Research Highlight: Spatial Play
Children’s play with ‘spatial’ toys can prepare them for STEM learning
Nov. 29, 2016 | Back to Blog & News
About This Series: As a part of the Virginia Discovery Museum’s partnerships with researchers at UVA, we’re featuring occasional blog posts about their research in child development and learning. Our first post is from Dr. Jamie Jirout, a professor in the Curry School of Education, who does research in spatial thinking. Spatial thinking is how we understand objects in space, such as physical attributes, relationships to other objects, and how things move and change.
Most parents would agree that they want their child to be successful learners who do well in school. It is widely known that reading to your children,1 and even just talking to them,2,3 can be beneficial in preparing them as learners. What else can help? Research in child development is increasingly focusing on children’s learning from play, including specific types of play that can prepare children for learning in Science, Technology, Engineering, and Math (STEM).4
The short answer is that play with “spatial toys” – think puzzles and building toys – might prepare children for STEM learning.5 Many studies show that children who play more with these toys have stronger spatial skills. For example, children who play more with puzzles are better able to imagine shapes rotating and moving in their minds – especially when those puzzles have more pieces and parents talk more about the shapes and orientations during puzzle play.6 Even when you control for the effects of several other types of skills, like memory and verbal ability, children who play frequently with puzzles, blocks, and board games have higher spatial skills.5
Wednesdays, 4:00-4:30 p.m.
All Ages, with Adult
Give your kids a fun and educational playtime while helping us learn more about children’s spatial learning! The Virginia Discovery Museum is excited to introduce a new weekly program for 2017 called Spatial Games Club in collaboration with the UVA Curry School of Education. These playgroups, which are included with Museum admission, will take the place of Kids Club on Wednesday afternoons in Creation Station.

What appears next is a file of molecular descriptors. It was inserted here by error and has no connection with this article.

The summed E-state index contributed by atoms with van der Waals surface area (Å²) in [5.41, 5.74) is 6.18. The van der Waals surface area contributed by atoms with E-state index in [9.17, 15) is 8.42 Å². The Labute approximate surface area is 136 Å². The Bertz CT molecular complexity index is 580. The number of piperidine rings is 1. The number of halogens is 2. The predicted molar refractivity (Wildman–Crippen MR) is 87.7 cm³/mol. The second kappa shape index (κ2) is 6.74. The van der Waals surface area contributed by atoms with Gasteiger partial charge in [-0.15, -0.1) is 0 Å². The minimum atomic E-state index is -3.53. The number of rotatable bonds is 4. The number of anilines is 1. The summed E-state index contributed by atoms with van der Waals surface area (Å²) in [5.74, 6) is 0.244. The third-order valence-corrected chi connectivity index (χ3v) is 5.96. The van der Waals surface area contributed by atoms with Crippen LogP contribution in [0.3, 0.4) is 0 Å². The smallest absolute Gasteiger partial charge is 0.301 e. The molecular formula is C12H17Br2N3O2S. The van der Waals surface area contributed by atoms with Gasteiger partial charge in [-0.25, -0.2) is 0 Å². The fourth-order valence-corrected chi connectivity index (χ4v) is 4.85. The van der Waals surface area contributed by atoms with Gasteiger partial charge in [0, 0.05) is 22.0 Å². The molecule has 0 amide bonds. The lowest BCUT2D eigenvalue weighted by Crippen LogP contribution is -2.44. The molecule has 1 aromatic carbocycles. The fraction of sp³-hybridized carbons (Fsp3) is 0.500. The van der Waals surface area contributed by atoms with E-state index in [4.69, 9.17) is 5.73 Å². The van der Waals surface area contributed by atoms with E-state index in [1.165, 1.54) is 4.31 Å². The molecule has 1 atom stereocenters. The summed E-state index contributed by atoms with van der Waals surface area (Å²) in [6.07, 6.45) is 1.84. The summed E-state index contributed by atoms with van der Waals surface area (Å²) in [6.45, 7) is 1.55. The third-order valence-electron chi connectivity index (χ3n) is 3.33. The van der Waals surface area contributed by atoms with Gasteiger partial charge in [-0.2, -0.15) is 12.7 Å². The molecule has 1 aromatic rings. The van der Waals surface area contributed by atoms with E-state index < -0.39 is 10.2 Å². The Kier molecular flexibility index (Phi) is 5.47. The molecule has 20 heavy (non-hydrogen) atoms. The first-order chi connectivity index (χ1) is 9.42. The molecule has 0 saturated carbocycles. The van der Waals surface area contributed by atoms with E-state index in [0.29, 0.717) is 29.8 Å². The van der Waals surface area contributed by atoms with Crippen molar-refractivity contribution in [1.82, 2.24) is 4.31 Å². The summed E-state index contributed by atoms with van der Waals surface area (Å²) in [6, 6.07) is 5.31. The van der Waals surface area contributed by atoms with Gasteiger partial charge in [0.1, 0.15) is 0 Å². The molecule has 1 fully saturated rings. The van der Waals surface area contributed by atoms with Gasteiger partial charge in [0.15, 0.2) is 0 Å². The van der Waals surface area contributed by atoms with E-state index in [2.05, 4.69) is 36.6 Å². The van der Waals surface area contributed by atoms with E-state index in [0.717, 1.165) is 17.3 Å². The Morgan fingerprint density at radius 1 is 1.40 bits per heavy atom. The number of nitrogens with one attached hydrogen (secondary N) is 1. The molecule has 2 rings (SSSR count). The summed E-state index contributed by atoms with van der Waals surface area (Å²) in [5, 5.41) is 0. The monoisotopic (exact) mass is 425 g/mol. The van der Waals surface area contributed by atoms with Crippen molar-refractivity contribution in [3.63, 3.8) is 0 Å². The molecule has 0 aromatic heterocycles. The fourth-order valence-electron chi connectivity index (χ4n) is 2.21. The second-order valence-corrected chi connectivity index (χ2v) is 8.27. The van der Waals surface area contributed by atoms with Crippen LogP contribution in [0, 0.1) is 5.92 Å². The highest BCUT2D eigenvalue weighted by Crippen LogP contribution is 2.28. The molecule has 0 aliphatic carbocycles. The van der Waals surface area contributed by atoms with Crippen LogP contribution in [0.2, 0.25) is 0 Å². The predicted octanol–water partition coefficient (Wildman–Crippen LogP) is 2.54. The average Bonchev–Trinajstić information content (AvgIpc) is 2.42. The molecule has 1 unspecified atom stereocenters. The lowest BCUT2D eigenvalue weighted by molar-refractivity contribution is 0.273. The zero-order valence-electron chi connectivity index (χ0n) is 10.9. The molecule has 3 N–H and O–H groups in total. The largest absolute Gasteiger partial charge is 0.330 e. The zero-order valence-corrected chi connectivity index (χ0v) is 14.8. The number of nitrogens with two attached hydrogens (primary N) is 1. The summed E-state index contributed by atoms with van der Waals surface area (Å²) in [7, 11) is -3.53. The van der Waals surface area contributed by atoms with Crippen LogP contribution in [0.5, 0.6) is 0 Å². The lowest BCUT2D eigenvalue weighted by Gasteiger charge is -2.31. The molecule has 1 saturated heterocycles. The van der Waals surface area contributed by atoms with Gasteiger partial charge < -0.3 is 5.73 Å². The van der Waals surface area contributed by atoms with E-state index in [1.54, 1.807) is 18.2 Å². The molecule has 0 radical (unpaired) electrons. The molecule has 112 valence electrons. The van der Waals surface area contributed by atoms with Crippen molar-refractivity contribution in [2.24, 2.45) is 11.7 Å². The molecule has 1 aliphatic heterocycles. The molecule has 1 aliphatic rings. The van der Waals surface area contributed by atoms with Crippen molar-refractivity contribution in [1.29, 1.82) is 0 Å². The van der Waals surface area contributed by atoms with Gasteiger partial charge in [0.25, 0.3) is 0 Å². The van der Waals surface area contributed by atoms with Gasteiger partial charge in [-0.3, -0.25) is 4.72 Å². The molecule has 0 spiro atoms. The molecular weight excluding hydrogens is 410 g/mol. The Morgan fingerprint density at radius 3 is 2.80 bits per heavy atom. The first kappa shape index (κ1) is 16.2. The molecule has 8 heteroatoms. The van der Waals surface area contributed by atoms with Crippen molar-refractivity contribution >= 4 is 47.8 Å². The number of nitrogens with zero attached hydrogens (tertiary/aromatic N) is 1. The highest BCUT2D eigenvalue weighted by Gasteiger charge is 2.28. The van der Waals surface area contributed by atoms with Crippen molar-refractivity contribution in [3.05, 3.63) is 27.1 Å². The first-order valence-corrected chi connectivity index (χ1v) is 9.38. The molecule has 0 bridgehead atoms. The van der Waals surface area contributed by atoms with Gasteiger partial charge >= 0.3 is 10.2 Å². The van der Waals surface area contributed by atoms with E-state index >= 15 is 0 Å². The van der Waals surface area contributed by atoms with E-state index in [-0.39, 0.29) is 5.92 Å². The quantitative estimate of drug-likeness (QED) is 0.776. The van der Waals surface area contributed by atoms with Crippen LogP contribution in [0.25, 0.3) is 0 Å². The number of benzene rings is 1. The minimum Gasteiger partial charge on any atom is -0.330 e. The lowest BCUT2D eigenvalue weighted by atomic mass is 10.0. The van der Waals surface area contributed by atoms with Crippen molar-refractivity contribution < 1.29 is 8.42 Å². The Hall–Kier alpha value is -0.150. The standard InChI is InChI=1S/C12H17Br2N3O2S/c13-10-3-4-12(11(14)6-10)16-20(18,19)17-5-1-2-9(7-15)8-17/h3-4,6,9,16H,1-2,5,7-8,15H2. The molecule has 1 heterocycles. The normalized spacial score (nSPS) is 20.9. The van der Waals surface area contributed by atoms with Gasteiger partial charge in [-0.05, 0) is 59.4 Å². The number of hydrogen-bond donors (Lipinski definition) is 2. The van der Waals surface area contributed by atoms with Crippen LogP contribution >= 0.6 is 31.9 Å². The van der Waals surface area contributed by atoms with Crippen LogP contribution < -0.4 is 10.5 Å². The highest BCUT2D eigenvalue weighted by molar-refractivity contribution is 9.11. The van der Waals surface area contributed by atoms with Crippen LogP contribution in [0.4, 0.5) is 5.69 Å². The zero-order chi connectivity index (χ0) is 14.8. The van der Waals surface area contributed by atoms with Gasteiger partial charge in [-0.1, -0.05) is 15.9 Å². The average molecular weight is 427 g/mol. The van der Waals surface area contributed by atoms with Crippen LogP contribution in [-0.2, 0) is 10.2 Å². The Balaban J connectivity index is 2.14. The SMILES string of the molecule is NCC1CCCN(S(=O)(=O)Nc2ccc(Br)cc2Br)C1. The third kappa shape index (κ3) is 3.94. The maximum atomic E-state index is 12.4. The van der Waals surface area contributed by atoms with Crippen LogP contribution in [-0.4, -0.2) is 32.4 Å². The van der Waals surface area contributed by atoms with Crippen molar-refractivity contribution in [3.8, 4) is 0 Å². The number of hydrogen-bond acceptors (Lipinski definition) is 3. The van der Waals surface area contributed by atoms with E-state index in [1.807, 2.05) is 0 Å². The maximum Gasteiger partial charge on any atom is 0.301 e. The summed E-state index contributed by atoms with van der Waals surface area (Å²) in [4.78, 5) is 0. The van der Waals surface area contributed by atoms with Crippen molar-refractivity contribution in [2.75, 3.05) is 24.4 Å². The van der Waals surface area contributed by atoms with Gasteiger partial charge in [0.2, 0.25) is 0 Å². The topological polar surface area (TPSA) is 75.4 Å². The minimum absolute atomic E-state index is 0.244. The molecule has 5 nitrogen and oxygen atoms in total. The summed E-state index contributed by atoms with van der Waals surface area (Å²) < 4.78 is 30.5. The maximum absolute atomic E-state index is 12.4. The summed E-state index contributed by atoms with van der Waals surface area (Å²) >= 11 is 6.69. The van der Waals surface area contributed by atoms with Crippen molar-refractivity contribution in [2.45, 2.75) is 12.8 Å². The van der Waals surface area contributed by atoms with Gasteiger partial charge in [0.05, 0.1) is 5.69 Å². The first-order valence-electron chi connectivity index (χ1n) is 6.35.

Kids Club will move exclusively to Thursdays from 4:00-4:30 p.m. for 2017. For more information about the Spatial Games Club, email Jamie Jirout or Kaitlin German or call the Museum at (434) 977-1025 x104.
So why do spatial skills matter? Those with higher spatial skills are more likely to become scientists or engineers,7 and these skills are used in all STEM domains.8 Because spatial skills are so important for STEM learning, early experiences that build them – such as spatial play – can help prepare children to learn in these domains. However, not all children have “equal opportunity” when it comes to spatial play. For example, parents of girls report less play with spatial toys than boys, and these same girls have lower spatial performance than the boys.5
Importantly, research shows that these skills can be improved, and children are expert learners. So what should parents do? Provide opportunities for children to play with toys that get them to think spatially. Traditional toys like jigsaw puzzles and blocks are both extremely spatial, and construction toys like Legos, K’nex, circuit kits, Lincoln Logs, and more are also great for spatial thinking. You can even come up with your own activities: find ways of folding paper into different shapes to decorate a room; practice making your own maps of your house or neighborhood, or for pretend treasure hunts; go shape hunting and see how many variations of different shapes you can find. Add some spatial thinking to your reading time with books like, When a Line Bends, A Shape Begins or Lucy in the city: A story about developing spatial thinking skills – even classics like Go Dog, Go! include spatial talk. Once you start thinking more about it, you’ll realize that you use your spatial skills constantly – make sure your kids are getting the same practice by including spatial toys and activities to their playtime!
- Bus, A.G., De Jong, M.T., and Van Ijzendoorn, M.H. (2007) Social aspects in language and literacy learning: Progress, problems, and interventions. In: Saracho ON and Spodek B (eds) Contemporary perspectives on social learning in early childhood education: Volume 4. Greenwich, CT: Information Age, 243–58.
- Hart, B. and Risley, T. R. (1995). Meaningful differences in the everyday experience of young American children. Paul Brookes, Baltimore, MD.
- Hirsh-Pasek, K., Adamson, L., Bakeman, R.,Golinkoff, R.M., Pace, A., Yust, P. & Suma, K. (2015). The contribution of early communication to low-income children’s language success. Psychological Science, 26, 1071-1083.
- Verdine, B. N., Golinkoff, R. M., Hirsh-Pasek, K., & Newcombe, N. S. (2014). Finding the missing piece: Blocks, puzzles, and shapes fuel school readiness. Trends in Neuroscience and Education, 3, 7-13.
- Jirout, J. J., & Newcombe, N. S. (2015). Building Blocks for Developing Spatial Skills Evidence From a Large, Representative US Sample. Psychological Science, 26(3), 302-310.
- Levine, S. C., Ratliff, K. R., Huttenlocher, J., & Cannon, J. (2012). Early puzzle play: A predictor of preschoolers’ spatial transformation skill. Developmental Psychology, 48, 530–542.
- Wai, J., Lubinski, D., & Benbow, C. P. (2009). Spatial ability for STEM domains: Aligning over 50 years of cumulative psychological knowledge solidifies its importance. Journal of Educational Psychology, 101, 817-835.
- Newcombe, N. S. (2010). Picture This: Increasing Math and Science Learning by Improving Spatial Thinking. American Educator, 34(2), 29.
- Uttal, D. H., Meadow, N. G., Tipton, E., Hand, L. L., Alden, A. R., Warren, C., & Newcombe, N. S. (2013). The malleability of spatial skills: a meta-analysis of training studies. Psychological bulletin, 139(2), 352.